There is a misconception that all aspiring writers have. They are not willing to accept themselves as writers till they have published a book or an article or a short story. They are over the moon if their story wins an award because now they can call themselves a writer. There is proof now. Someone has published their story and given them an award.
But it is a fallacy.
You were a writer before your story got published. Weren’t you? You wrote the story first, then you sent it for publication.
And chances are you wrote a lot many stories before you sent one in a competition. I can bet my last dollar that you had written much more before you wrote those stories. A diary. A journal too maybe. Some poems. Occasional letters. You have written them and that makes you a writer. Then why don’t you call yourself a writer?
It comes down to acceptance. You are not willing to accept the value of your own work. You are looking for authentication from someone else. To give you permission to add the title of ‘writer’ in front of your name.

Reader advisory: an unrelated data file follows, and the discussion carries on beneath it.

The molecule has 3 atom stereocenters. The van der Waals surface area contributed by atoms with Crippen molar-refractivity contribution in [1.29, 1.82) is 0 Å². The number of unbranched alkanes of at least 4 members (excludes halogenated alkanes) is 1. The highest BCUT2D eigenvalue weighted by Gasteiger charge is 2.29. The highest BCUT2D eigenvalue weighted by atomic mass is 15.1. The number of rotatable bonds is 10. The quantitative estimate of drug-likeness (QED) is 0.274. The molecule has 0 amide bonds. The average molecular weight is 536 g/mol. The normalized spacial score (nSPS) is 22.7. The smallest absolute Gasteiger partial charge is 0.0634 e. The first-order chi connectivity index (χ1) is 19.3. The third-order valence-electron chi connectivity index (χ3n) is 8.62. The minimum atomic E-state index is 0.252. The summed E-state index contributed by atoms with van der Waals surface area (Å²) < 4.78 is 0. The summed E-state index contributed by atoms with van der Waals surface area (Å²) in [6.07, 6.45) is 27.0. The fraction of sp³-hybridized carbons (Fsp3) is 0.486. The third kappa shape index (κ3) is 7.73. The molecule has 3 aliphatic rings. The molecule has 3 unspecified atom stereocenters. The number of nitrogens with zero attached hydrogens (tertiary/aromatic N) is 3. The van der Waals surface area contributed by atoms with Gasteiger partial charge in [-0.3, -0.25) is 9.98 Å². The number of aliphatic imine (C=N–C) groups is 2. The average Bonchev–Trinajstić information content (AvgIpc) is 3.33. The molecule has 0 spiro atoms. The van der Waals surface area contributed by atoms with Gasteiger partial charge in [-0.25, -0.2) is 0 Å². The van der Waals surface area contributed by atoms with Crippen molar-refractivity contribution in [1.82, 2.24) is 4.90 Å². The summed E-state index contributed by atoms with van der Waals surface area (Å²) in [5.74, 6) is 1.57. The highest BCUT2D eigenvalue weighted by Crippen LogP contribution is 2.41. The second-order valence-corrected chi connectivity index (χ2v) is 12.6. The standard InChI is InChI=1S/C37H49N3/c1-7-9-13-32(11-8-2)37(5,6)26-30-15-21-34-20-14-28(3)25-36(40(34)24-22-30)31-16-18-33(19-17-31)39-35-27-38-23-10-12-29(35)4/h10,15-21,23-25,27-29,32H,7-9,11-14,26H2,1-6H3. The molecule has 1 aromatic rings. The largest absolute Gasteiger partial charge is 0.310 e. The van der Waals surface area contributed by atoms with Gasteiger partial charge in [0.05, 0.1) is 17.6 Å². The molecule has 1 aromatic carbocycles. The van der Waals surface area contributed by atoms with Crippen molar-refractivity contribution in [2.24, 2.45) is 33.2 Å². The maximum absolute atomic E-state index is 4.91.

I have been writing for at least sixteen years now. It took me at least ten to call myself a writer in front of others. Like many aspiring writers, I failed to see that publishing a book doesn’t make you a writer. It makes you an author. And the two are separate terms. The writer is the one who writes and the author is the one who publishes her writing. You become a writer first and then you become an author. So start calling yourself a writer. And when you publish your book you can call yourself an author.
Use this philosophy to bury the critic inside you.
Focus on the ‘verb’ of writing and ‘noun’ will follow.
Write, and if you are writing, you are a writer.